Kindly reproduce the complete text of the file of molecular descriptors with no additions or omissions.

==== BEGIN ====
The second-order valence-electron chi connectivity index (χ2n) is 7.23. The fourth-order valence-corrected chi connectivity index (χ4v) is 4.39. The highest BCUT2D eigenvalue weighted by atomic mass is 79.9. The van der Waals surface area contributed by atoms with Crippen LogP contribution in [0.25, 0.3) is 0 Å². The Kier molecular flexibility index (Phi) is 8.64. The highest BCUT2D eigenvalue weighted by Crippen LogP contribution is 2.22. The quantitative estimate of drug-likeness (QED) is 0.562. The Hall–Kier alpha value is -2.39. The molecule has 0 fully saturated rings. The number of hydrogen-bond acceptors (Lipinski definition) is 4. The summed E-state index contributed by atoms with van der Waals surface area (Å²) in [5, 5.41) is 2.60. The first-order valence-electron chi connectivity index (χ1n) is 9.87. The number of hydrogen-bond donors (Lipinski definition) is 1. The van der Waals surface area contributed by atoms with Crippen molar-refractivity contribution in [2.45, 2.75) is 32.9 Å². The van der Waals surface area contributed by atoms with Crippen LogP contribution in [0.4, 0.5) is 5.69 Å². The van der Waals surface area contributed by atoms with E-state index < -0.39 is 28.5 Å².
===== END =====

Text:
The second-order valence-electron chi connectivity index (χ2n) is 7.23. The fourth-order valence-corrected chi connectivity index (χ4v) is 4.39. The highest BCUT2D eigenvalue weighted by atomic mass is 79.9. The van der Waals surface area contributed by atoms with Crippen LogP contribution in [0.25, 0.3) is 0 Å². The Kier molecular flexibility index (Phi) is 8.64. The highest BCUT2D eigenvalue weighted by Crippen LogP contribution is 2.22. The quantitative estimate of drug-likeness (QED) is 0.562. The Hall–Kier alpha value is -2.39. The molecule has 0 fully saturated rings. The number of hydrogen-bond acceptors (Lipinski definition) is 4. The summed E-state index contributed by atoms with van der Waals surface area (Å²) in [5, 5.41) is 2.60. The first-order valence-electron chi connectivity index (χ1n) is 9.87. The number of hydrogen-bond donors (Lipinski definition) is 1. The van der Waals surface area contributed by atoms with Crippen molar-refractivity contribution in [2.45, 2.75) is 32.9 Å². The van der Waals surface area contributed by atoms with Crippen LogP contribution in [0.4, 0.5) is 5.69 Å². The van der Waals surface area contributed by atoms with E-state index < -0.39 is 28.5 Å².